. After about half an hour, a buggy came down the hill from Castlemaine. The occu pant, on seeing Ivor's condition, pulled up, and handing the reins to tho groom alighted. . 'My dear sir,' he said to Ivor, ' can I do anything for you ? Aren't you well ?' ' Yes, I am all right, thank you. I was 4 stuck up' by a bushranger, and had a fight, and I fancy he got the worst of it. He is lying dead about a hundred yards down.' ' Allow me to congratulate you. is Smith, a doctor in Castlemaine. If you will allow me, I will see to you shoulder thero and your wrist.' Ivor's right wrist, where Lowe had bitten him, was still bleeding profusely. After Ivor had been bound up, he and the doctor walked down to where Lowe lay. The ?doctor, on seeing him, started back and said : ' Good Heaven ! is he your brother ?' Ivor smiled as he answered : ' No, his name is Lowe; mine is Gwynne, o£ Gwynne's Creek.' 'I know you by name very well, Mr. Gwynne. How did this happen ?' 'I waa taking in gold from Castlemaine. There it is in those saddle-bags, and he stuck me up, and we fought it out here with no weapons but our arms and legs.' The doctor examined Lowe carefully, and then looking up with a laugh, he said : 'You haye managed things pretty well, Mr. Gwynne. Both his back and his neck are broken.' Ivor smiled grimly as he answered : 'We, had an old account .to settle. He nearly got me hanged in South Africa for a murder which he committed.' ' If you will take my advice, Mr. Gwynne, you won't go on to Castlemaine to-day. I am going on to Yaughan, and if you will let me drive you, my groom will ride your horse back.' , 'I think you are right, and I am very much obliged to you, I am sure. I hardly feel equal to going on.' So Ivor got up into the doctor's buggy, after taking the precaution to put the saddle bags there first, in case the temptation should be too much for the groom, and arrived at Gwynne's Creek in the early afternoon, to . , the consternation of Beausire and Courtenay. When Ivor told Beausire that ho had killed Lowe, Beausire gave a great shout of delight and tried to hug Ivor, as ho said : 'You have got rid of your old man of the ' sea at last, old chap.' . 'If you will excuse me, gentlemen,' said the doctor, ' the best thing that Mr. Gwynne can do is to go to bed, or else we shall be hav ing him in a fever.' So Ivor went to bed and slept off the re membrance of the most hideous event in his whole life. CHAPTER XXIV. AND XiAST. It was some timp before Ivor got over the shock and strain of his great struggle for life with Lowe. An inquiry was held as to Lowe's death, and it was very soon deter mined that Ivor had killed him in self-defence, and the bench took upon itself, moreover, to congratulate Mr. Gwynne on having rid the colony of a pestilent scoundrel. Things went on in their ordinary nature at the mine, and Ivor began to think that he might be going home for a visit. He tried ?many times to broach the subject to Beausire, 'but always failed, thinking that Beausire might take it unkind in him to wish to absent liimself from work at the mine just when it had really begun to make their fortunes. ? , During all this time Beausire's symptoms ? had become aggravated. His fits of joy and despair succeeded one another with painful quickness, until Ivor thought that he was going to be really unwell. All his doubts, however, were set at rest one Monday morning when Beausire came cantering up, with a face radiant with de light. He threw himself out of the saddle and ran up to Ivor. ' Ivor, old man, 1 am going to be married — the finest givl in the world — and you are going to be best man ; and I am going homo for my honeymoon.' ' By Jove ! I am glad, Beausire,' said Ivor, as he wrung Beausire's hand. ' Who is she ?' ' A Miss Cartwright, daughter of old Cart wright, the squatter, who lives on tho other side of Castlemaine. Wo are going to bo married in a month, and I am the happiest man alivo.' ' I will go with you to England.' ' Right you aro, old man. Here's Courte nay. Courtenay,' he shouted to the old man, ' I am going to get married.' ? 'I am delighted to hear it ; a most- excel lent step for a young man to take. To whom, may I ask?' 'To Miss Cartwright, of Tinninlyhallor moo.' 'The daughter of a most excellent father. Beausiro, you are in luck,' Don t need to tell me that. I know it only too well. Ivor, yftumusfc come over and see her next Sunday.' ' With the greatest pleasure in life. But Bna n 1 1 be rather in the way ?' Not in the least. There's Mary her sis ter, who would suit you exactly.'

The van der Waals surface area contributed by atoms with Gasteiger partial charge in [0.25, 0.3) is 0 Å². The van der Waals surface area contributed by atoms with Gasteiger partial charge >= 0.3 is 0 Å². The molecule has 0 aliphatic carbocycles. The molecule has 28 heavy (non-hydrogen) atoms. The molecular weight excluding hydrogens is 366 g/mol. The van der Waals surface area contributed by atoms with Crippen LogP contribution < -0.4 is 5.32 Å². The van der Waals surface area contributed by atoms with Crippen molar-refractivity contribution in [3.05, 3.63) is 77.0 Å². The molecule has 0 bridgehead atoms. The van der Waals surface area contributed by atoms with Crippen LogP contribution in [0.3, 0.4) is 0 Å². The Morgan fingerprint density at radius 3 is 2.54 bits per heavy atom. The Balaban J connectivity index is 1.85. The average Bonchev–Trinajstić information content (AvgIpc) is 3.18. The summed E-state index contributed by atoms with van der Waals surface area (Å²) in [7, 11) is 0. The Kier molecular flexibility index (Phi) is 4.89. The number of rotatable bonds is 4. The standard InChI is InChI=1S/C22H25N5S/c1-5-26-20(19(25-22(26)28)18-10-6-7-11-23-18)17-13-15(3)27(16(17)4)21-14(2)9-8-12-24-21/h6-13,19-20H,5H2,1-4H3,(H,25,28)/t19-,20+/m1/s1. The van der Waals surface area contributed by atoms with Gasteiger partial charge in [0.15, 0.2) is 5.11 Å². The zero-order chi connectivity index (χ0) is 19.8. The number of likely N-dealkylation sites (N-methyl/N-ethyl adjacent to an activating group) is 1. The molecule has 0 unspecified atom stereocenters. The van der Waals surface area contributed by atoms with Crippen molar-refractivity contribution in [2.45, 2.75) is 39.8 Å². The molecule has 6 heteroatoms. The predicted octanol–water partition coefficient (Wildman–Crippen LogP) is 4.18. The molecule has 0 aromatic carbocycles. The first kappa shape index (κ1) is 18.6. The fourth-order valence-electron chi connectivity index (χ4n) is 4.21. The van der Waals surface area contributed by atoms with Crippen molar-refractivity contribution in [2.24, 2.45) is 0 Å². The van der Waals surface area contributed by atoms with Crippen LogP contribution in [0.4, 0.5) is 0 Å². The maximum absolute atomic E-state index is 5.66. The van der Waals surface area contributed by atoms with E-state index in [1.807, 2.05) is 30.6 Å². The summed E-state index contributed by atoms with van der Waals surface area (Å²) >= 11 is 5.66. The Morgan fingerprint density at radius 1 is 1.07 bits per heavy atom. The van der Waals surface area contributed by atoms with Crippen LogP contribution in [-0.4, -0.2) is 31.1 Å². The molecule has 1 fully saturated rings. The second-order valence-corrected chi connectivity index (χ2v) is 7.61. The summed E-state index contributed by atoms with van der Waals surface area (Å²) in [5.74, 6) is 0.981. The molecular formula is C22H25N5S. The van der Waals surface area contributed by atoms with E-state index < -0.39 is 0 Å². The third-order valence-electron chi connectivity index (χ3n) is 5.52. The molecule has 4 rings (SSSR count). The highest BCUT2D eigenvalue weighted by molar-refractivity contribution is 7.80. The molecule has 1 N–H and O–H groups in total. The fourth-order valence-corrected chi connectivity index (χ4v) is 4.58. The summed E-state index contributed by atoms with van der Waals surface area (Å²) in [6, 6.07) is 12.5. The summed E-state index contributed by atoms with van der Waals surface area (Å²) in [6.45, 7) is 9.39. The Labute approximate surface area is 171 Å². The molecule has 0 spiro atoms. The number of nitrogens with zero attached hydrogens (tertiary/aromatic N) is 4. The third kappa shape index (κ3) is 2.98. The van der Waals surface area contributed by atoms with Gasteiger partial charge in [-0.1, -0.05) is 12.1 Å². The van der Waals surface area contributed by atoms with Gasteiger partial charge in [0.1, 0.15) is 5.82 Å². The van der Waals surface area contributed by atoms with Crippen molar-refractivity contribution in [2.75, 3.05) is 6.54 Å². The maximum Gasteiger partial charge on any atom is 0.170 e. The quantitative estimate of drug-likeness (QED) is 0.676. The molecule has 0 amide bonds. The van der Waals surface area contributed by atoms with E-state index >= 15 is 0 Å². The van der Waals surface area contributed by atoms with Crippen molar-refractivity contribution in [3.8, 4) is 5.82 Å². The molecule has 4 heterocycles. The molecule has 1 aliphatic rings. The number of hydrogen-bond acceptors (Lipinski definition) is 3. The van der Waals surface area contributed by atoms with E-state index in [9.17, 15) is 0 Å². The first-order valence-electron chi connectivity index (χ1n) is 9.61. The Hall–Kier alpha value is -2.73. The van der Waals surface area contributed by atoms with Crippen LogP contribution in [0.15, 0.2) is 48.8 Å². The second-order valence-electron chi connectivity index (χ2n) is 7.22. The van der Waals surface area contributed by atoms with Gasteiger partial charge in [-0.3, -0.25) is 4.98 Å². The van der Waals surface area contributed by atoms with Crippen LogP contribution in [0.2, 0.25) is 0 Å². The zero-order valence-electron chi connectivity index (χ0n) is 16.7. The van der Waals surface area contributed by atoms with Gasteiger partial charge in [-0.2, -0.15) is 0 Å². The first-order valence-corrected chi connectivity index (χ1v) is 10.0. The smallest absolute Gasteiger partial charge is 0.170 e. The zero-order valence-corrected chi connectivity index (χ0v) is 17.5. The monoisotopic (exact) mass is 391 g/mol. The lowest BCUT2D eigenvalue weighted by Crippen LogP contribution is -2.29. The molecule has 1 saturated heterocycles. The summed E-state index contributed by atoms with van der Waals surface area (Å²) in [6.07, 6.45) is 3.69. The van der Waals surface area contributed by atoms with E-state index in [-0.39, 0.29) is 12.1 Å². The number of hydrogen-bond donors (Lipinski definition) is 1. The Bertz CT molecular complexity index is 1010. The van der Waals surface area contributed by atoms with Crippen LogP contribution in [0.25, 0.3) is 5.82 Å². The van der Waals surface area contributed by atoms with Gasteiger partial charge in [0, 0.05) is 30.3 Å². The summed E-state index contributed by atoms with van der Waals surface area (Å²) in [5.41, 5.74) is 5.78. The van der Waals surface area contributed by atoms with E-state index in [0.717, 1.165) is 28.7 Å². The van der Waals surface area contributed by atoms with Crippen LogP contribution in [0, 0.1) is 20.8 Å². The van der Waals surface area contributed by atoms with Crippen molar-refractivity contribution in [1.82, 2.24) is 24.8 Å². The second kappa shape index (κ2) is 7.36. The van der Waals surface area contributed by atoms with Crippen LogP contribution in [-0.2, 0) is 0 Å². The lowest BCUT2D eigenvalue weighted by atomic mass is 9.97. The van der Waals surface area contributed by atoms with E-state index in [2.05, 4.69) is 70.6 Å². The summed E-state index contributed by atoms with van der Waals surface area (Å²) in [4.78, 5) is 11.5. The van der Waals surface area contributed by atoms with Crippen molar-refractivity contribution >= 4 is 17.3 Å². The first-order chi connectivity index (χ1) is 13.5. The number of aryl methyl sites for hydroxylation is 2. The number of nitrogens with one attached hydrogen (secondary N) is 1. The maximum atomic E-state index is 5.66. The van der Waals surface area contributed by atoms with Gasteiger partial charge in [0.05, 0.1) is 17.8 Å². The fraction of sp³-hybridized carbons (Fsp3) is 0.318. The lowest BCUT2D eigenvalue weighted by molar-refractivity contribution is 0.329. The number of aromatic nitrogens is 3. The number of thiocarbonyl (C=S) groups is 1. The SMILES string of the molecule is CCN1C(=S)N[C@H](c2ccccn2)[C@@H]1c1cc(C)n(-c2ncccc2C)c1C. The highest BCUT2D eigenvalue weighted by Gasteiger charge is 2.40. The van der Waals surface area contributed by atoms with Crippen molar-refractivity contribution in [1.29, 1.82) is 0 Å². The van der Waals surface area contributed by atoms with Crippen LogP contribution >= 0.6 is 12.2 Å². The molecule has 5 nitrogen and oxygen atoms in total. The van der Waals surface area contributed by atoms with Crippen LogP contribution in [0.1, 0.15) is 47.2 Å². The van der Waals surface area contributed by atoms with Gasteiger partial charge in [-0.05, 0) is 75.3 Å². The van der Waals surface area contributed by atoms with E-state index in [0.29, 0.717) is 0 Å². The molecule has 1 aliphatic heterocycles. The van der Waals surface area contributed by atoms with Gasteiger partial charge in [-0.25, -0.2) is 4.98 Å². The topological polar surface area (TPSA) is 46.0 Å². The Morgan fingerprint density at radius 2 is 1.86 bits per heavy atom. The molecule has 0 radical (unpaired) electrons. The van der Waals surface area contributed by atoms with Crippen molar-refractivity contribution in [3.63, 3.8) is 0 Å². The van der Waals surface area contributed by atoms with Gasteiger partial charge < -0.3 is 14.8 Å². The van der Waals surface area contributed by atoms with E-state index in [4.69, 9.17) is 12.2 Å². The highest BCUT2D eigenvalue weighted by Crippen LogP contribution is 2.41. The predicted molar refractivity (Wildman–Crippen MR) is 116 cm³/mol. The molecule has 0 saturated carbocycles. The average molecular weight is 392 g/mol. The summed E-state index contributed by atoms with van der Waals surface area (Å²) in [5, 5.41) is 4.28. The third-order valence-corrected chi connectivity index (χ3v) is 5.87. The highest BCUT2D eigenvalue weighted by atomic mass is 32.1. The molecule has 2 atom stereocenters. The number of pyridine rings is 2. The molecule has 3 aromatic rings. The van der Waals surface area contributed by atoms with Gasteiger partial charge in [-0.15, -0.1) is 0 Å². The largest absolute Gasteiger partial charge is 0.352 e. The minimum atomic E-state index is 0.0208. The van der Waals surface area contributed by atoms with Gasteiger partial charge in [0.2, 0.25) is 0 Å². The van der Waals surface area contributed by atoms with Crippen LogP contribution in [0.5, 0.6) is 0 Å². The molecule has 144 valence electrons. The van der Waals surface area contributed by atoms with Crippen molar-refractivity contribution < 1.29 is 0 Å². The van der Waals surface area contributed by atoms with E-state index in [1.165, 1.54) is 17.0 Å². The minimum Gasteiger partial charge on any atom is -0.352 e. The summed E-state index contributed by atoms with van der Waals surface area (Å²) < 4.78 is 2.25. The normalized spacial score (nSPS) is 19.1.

Ivor smiled. He was proof against the charms of many Marys. However, on tho following Sunday he did go over to Castlemaine, and found that any praises which Beausire could bestow on his fiancee wero not exaggerated. Miss Cartwright was a charming girl, en dowed with that dolicate, fragile beauty which belongs to Australian girls alone, and which is to English beauty as a hot-house flower is to one grown in the open air ; aud though, perhaps, moro brilliant, it fades more quickly than the bluffer, haler beauty of an English girl. Ivor was delighted with the family, and again warmly congratulated Beausire on his good fortune as they rodo back to Gwynne's Creek on the Monday morning. ' Yes, said Beausire,-' I think I hav9 fallen on my feet. It is all due to you, old chap. You have made a man of mo. I don't like to think now where I might havo been if I had not mot you on that ship.' 'Bosh!' said Ivor. ? ' It ain't bosh, and you know it.' They rodo on in silence after this for some time, and then Beausire suddenly burst into a loud laugh. ' What is it, Beausire ?' ' I can't help thinking of my govenor's disgust when I go home, rich, married and respectable. I think I must pacify him by offering to lend him some money. Ho will snap at that quick enough, but I am afraid it will take him a long time to get over the fact that I ha^o so utterly and totally disappointed his expectations.' ' I expect you are maligning him.' 'Not I. You don't know my governor; the most cantankerous old dog in all Eng land^' Tlie days seemed to fly during that last month : so many arrangements had to be made, and so many instructions to be given. Ivor promised Courtenay to bo back in six months, and Beausiro said that he would be a year away. Neither ho nor Ivor had any intention of finally quitting Australia for some few yeaps to come. Beausire now was as merry as a child — just as he had been on board the ship coming out from England, but with this difference, that his mirth then was the re'snlt of pure reckless